B

© g> Compartment

'NAJ

FIGURE 17 Na+-coupled co-transport (A) and countertransport (B). S, solute; C, carrier molecule.

'NAJ

FIGURE 17 Na+-coupled co-transport (A) and countertransport (B). S, solute; C, carrier molecule.

us further assume that the carrier can rotate only when both sites are either empty or filled but not when only one site is filled. Clearly, this mechanism can bring about a one-to-one exchange of Na+ for S across the membrane. If there is little or no Na+ in compartment i, the system will only be able to exchange Na+ in compartment o for S in compartment i and not vice versa. Thus, the downhill movement of Na+ from o to i can bring about uphill flow of S from i to o; this mechanism is referred to as secondary active counter-transport. And, once more, the trick is the removal of Na+ from compartment i, which is accomplished by the primary active Na+ transport mechanism that is energized by ATP hydrolysis. Two examples of such a countertransport system are (l)Na+-H+ exchange and (2) Na+-Ca2+ exchange; both of these mechanisms have been found in a wide variety of cell types. In both instances, H+ and Ca2+ are extruded from the cell coupled to the downhill influx of Na+ into the cell.

Cellular models of these co- and countertransport processes are illustrated in Fig. 18. The essential common feature of these transport processes is that metabolic energy is directly invested into the operation of the (Na+-K+) pump, a primary active transport mechanism. The operation of this pump results in a cell Na+ concentration that is much lower than that in the extracellular fluid. This transmembrane Na+

compartment i will exceed that in compartment o so that the system will have actively transported S without a direct linkup to metabolic energy. This system is referred to as secondary active cotransport.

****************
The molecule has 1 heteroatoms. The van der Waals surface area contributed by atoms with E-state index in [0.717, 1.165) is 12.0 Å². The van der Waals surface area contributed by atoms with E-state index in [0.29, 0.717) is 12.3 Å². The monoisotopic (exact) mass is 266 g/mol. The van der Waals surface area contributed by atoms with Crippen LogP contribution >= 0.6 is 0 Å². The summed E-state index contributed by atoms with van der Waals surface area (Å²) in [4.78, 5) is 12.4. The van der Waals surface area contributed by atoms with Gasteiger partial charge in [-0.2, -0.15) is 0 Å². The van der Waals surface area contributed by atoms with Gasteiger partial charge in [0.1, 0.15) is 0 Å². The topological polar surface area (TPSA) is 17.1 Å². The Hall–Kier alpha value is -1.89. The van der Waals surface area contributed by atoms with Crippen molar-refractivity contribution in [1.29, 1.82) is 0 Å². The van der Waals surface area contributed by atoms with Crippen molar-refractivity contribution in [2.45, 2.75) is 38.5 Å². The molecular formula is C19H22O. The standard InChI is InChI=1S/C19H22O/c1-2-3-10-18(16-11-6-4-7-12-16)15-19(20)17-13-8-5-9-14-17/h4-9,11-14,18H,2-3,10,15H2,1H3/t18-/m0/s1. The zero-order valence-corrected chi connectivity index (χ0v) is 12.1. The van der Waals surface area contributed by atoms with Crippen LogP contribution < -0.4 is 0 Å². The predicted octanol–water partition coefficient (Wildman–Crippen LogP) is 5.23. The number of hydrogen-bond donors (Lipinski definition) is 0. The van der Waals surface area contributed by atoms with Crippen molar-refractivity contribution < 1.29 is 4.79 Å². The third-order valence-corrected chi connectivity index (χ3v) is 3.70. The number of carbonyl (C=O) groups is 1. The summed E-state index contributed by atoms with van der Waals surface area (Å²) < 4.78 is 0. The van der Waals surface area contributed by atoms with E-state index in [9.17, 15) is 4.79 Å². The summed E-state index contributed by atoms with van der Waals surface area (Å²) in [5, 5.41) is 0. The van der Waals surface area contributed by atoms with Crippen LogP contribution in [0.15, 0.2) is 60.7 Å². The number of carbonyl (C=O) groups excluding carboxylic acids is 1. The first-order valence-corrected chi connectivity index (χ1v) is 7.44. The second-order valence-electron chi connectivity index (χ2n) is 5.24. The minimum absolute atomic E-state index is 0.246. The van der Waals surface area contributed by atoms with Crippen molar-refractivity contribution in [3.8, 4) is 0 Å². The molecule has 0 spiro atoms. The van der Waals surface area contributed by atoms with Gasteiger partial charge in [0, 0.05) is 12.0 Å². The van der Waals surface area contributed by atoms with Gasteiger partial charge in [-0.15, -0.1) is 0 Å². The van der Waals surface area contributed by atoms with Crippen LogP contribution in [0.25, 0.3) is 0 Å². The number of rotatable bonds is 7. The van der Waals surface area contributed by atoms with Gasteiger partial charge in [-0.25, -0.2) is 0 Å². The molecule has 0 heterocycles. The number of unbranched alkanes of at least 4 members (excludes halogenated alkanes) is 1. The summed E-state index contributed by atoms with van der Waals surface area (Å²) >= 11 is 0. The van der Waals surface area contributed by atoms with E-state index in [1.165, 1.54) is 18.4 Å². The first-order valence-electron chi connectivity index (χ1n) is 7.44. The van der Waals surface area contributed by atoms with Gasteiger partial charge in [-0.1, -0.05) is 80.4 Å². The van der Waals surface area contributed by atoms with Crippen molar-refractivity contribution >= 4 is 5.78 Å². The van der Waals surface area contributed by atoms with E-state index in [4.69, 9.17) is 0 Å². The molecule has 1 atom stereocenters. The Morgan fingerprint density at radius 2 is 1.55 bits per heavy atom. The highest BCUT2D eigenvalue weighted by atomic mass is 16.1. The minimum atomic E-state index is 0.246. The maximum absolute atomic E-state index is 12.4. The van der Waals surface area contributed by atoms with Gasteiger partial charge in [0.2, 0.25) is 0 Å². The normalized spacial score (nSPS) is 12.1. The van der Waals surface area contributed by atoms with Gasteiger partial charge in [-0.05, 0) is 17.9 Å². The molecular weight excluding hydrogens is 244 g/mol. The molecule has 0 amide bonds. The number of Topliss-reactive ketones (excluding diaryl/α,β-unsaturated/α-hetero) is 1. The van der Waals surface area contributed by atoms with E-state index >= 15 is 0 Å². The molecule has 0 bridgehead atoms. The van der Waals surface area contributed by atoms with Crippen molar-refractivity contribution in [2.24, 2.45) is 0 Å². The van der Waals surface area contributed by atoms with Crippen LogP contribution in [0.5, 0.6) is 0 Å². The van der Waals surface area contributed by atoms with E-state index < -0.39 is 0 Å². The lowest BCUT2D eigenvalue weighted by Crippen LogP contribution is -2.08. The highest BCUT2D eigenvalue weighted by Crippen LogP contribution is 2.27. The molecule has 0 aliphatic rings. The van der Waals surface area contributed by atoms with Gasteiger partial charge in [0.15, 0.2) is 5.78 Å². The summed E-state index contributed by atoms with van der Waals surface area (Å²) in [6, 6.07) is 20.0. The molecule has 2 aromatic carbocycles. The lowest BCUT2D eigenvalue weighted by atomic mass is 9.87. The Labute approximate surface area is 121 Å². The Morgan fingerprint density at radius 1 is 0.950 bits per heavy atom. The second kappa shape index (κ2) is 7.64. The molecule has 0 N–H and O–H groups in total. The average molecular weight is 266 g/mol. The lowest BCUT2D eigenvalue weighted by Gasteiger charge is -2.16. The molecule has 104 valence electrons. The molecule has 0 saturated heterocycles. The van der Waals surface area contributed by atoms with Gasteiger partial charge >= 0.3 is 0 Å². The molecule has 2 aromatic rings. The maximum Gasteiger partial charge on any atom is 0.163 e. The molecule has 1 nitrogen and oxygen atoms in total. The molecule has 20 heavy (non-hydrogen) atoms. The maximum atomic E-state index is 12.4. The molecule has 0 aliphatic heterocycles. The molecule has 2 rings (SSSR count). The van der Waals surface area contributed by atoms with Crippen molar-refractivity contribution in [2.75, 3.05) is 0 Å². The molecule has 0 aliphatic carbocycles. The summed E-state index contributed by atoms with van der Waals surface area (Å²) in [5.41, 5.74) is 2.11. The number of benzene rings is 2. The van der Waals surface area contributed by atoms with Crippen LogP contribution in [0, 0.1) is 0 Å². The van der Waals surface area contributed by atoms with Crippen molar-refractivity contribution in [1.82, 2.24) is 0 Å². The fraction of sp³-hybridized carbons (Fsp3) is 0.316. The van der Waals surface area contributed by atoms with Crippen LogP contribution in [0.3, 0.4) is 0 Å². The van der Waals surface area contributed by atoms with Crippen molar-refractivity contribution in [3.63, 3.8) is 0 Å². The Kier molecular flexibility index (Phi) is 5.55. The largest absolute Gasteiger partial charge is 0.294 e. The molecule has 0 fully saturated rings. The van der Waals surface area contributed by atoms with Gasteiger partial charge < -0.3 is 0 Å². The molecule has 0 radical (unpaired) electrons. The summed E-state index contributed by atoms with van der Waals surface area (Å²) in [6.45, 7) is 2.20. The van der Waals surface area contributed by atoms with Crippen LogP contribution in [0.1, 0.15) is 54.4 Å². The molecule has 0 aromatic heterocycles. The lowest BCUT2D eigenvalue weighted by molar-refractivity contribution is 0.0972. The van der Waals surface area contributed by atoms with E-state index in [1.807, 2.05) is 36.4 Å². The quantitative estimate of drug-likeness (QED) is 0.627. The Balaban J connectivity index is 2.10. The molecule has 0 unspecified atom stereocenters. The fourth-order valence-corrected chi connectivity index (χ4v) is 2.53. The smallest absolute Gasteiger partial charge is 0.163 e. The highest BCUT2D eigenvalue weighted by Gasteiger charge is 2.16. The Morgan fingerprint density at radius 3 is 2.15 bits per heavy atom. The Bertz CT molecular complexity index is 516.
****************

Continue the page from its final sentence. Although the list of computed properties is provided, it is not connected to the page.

How is this possible? We have stipulated that every Na+ that enters compartment i is removed. In animal cells, which is accomplished by the (Na+-K+) pump that is directly linked to (energized by) ATP hydrolysis. Thus, in essence, energy is directly invested into a primary active transport mechanism that is responsible for extruding Na+ from the cell (in exchange for K+) and thereby maintaining a low intracellular Na+ concentration. The Na-S cotransport mechanism can then bring about the uphill movement of S energized by the downhill flow of Na+. There are many Na+-coupled secondary active cotransport processes in animal cell membranes. They include sugar and amino acid uptake across the apical membranes of small intestinal and renal proximal tubule cells; the uptake of many L-amino acids by virtually all nonepithelial cells; and Cl" uptake by a variety of epithelial and nonepithelial cells.

Figure 17B illustrates another mechanism for secondary active transport that operates along similar principles. Let us assume that the carrier C has two sites, one facing compartment o and the other compartment i. Let

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